Although research has repeatedly documented the adverse impact of trauma and loss on children, little research exists evaluating the effectiveness of services and interventions to address these impacts.50 As noted in the Commission's Interim Report, evidence suggests that some commonly used interventions, such as critical incident stress debriefing or management, are not effective and may instead be damaging, especially when used with children.51,52 Even less research has been conducted regarding the effectiveness of services and interventions for grieving children or those experiencing adjustment problems related to other stressors prevalent in the aftermath of a disaster. A new, expanded national agenda for disaster mental health research is necessary to prioritize and facilitate exploration of the full spectrum of mental health services for children and families.

The Commission recommends that a working group of children's disaster mental health and pediatric experts be convened to review the research portfolios of relevant agencies that fund Federal research. The working group would identify gaps in knowledge, areas of recent progress, and priorities for research. The goal is to ensure that the full spectrum of disaster mental and behavioral health is addressed within this research portfolio, including, but not limited to, psychological first aid, cognitive-behavioral interventions (including those that can be delivered to children in schools and other group settings), social support interventions, bereavement counseling and support, and programs intended to enhance children's resilience in the aftermath of disaster.

A priority of this effort should be to support research that further defines resilience and evaluates the effectiveness of resilience programs and support services for children and communities recovering from disasters. "Resilience and Sustainability" is identified as one of nine core principles of recovery in the draft National Disaster Recovery Framework, which links resilience building efforts with the capacity of communities to recover from future disasters.53 However, little is known about the characteristics that make children and communities resilient or the effectiveness of various programs that purport to build or enhance resilience.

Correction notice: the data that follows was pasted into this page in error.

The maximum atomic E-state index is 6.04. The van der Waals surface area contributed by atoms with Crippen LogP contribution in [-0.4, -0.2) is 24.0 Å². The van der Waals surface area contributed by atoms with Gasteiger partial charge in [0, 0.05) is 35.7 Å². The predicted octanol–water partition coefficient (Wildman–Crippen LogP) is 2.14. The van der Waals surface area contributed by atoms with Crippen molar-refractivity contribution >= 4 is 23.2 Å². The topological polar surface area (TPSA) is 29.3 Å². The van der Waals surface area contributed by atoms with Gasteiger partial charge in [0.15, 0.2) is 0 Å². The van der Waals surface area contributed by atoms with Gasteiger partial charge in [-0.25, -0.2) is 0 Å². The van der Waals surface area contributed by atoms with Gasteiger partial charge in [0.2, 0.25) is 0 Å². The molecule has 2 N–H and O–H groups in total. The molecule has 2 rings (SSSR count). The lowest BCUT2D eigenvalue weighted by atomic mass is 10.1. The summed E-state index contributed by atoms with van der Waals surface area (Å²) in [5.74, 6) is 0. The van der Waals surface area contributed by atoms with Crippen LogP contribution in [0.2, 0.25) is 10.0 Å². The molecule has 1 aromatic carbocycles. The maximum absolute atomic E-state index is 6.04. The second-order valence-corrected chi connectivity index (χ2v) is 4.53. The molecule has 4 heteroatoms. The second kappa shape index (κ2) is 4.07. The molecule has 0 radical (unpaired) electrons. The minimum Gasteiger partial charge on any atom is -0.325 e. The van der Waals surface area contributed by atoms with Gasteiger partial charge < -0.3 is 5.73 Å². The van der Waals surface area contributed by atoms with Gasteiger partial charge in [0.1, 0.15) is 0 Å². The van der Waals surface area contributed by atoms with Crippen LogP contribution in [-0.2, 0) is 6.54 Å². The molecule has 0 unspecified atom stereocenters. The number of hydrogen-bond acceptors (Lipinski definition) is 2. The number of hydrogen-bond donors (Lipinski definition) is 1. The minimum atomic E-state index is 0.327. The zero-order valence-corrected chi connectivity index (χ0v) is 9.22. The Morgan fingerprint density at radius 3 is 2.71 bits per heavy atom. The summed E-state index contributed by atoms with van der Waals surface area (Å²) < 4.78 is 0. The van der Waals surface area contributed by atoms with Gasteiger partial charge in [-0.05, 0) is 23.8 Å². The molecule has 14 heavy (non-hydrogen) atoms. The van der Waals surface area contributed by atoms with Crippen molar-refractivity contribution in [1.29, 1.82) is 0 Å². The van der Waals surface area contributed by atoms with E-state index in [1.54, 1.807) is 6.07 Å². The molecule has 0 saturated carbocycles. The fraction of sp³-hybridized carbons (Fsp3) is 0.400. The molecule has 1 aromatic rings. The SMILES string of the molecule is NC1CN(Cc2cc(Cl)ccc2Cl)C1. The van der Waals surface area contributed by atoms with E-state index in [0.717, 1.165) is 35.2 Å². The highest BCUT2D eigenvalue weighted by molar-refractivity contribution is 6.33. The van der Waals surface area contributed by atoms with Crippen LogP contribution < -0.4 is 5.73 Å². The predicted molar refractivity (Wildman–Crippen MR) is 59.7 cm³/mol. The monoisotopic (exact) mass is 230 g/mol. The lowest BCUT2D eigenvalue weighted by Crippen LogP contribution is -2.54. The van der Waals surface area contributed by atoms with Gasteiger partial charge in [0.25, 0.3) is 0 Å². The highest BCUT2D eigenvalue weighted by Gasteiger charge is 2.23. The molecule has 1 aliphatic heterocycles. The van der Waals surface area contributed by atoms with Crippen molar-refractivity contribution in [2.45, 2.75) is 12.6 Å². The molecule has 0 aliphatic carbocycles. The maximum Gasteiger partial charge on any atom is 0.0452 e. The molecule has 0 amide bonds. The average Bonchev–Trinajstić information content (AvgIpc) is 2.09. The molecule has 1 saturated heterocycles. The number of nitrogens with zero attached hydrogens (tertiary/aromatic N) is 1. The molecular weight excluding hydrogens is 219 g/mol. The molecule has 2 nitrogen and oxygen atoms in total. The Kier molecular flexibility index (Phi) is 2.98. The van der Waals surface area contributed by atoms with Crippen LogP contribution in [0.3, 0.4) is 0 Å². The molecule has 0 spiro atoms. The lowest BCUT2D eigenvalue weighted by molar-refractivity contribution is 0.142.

The National Institutes of Health (NIH) expressed support for the establishment of the proposed working group. NIH also indicated that an opportunity to conduct an annual review of research on children's disaster and mental health research may be available via the Behavioral and Social Science Consortium. The Commission recommends that NIH vigorously pursue these opportunities in partnership with the Substance Abuse & Mental Health Services Administration (SAMHSA), the Centers for Disease Control and Prevention (CDC), the HHS Assistant Secretary for Preparedness and Response (ASPR), and, as appropriate, the Federal Emergency Management Agency (FEMA).

Recommendation 2.3: Federal agencies and non-Federal partners should enhance predisaster preparedness and just-in-time training in pediatric disaster mental and behavioral health, including psychological first aid, bereavement support, and brief supportive interventions, for mental health professionals and individuals, such as teachers, who work with children.

As a result of limited access to formal mental health services and treatment following a disaster, communities depend on persons who are not mental health professionals but who routinely interact with children—such as teachers and school staff, first responders, health care professionals, child care and early education providers, child welfare and juvenile justice professionals, and members of the faith-based community—to provide basic support services and brief interventions. As indicated in the Commission's Interim Report, these individuals must have basic knowledge of how to recognize signs of distress, assist children in adjusting and coping, and identify children who require more advanced care.54